In the city, the population was spread out, with 33.7% under 18, 6.6% from 18 to 24, 39.8% from 25 to 44, 16.7% from 45 to 64, and 3.3% who were 65 or older. The median age was 33. For every 100 females, there were 118.3 males. For every 100 females 18 and over, there were 124.8 males.

The median income for a household was $75,708, and the median income for a family was $79,183. Males had a median income of $56,088 versus $37,220 for females. The per capita income was $25,419. About 1.1% of families and 2.0% of the population were below the poverty line, including 2.6% of those under 18 and 1.4% of those 65 or older.

Parks and recreation[edit]

The Lakes Parks and Recreation Department is responsible for the development and maintenance of the parks and trails system. Development of the parks system includes installing playground equipment, and benches, irrigation, and landscaping projects. Staff maintains 11 softball/baseball fields, 12 soccer fields and three ice rinks, and about 30 miles of trails. The 5,500-acre Rice Creek Chain of Lakes Regional Park Reserve is one of the seven-county metropolitan area's largest parks and contains some of the most significant native wildlife habitat and water resources in the region.

Education[edit]

Public education in Lino Lakes is provided by the Centennial School District and the Forest Lakes School Area. Schools in Lino Lakes include Blue Heron Elementary, Lino Lakes Elementary, and Pine School.[14][15]

References[edit]

  1. ^ "2019 U.S. Gazetteer Files". United States Census Bureau. Retrieved July 26, 2020.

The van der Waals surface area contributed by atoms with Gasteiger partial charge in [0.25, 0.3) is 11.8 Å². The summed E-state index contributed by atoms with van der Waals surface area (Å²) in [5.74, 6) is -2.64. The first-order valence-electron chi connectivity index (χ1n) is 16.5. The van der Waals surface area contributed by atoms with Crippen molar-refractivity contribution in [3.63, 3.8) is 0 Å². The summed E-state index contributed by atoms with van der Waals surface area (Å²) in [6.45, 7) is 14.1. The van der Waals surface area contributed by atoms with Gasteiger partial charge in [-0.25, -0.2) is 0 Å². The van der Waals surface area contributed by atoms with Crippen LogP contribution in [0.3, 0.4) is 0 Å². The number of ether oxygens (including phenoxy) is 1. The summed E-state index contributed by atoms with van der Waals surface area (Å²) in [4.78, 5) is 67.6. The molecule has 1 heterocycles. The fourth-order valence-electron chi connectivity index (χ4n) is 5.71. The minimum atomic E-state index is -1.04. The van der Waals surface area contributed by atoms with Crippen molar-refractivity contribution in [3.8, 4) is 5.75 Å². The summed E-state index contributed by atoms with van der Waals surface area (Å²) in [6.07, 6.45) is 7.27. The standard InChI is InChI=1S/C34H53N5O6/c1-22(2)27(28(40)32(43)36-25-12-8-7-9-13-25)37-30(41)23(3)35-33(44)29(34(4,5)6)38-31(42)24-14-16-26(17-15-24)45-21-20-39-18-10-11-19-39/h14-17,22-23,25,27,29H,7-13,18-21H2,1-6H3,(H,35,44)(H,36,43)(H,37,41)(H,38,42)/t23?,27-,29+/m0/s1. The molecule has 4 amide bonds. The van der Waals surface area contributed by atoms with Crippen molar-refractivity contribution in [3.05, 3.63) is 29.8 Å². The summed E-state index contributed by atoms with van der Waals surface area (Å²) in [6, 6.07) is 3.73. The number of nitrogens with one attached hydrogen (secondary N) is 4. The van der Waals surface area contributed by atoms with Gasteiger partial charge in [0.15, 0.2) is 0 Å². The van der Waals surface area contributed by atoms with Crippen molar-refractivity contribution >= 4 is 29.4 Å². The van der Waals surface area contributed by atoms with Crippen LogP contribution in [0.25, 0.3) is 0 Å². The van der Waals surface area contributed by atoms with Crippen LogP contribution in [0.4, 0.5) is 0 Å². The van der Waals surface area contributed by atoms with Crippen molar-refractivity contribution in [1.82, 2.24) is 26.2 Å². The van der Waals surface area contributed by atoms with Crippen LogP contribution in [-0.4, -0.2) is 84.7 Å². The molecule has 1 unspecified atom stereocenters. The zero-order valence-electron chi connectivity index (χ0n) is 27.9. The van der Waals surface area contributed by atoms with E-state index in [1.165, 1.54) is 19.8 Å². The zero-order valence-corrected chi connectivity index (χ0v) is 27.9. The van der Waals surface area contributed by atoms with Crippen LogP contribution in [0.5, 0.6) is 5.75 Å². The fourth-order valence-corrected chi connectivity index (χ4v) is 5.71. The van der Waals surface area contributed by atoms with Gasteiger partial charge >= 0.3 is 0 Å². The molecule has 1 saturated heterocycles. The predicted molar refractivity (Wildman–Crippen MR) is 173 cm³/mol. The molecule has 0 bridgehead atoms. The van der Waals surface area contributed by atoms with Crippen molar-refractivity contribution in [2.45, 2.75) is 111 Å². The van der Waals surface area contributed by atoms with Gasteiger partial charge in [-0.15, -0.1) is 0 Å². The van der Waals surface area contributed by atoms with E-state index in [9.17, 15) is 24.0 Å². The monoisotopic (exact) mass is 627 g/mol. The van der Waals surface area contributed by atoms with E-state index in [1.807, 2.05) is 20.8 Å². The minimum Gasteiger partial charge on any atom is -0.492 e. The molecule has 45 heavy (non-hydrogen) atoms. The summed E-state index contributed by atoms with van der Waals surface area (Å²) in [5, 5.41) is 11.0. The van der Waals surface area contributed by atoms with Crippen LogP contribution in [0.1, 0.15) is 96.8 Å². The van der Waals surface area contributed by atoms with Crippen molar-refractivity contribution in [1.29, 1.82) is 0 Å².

2. ^ a b "U.S. Census website". United States Census Bureau. Retrieved 2012-11-13.
  3. ^ a b "Population and Housing Unit Estimates". United States Census Bureau. May 24, 2020. Retrieved May 27, 2020.
  4. ^ a b "U.S. Census website". United States Census Bureau. Retrieved 2008-01-31.
  5. ^ "US Board on Geographic Names". United States Geological Survey. 2007-10-25. Retrieved 2008-01-31.
  6. ^ "2010 Census Redistricting Data (Public Law 94-171) Summary File". American FactFinder. U.S. Census Bureau, 2010 Census. Retrieved 23 April 2011.[dead link]
  7. ^ a b "Resident's Guide", City of Lino Lakes, March 2014
  8. ^ "Lino Lakes approves English-only resolution", Minneapolis Star Tribune, July 27, 2010.[1]
  9. ^ "Lino Lakes OKs English-only ordinance", Minneapolis Star Tribune, July 26, 2010 "Archived copy". Archived from the original on 2010-07-29. Retrieved 2010-07-27.CS1 maint: archived copy as title (link)
  10. ^ "US Gazetteer files 2010". United States Census Bureau. Archived from the original on 2012-07-02. Retrieved 2012-11-13.
  11. ^ King's Twin Cities Metro Street Atlas '04. Minneapolis: The Lawrence Group. 2004. ISBN 1-58301-215-X.
  12. ^ United States Census Bureau. "Census of Population and Housing". Retrieved October 28, 2014.
  13. ^ "Population Estimates". United States Census Bureau. Retrieved June 8, 2018.
  14. ^ "Schools". Centennial School District 12. Retrieved June 1, 2021.
  15. ^ "Our Schools". Forest Lakes School Area. Retrieved June 1, 2021.

External links[edit]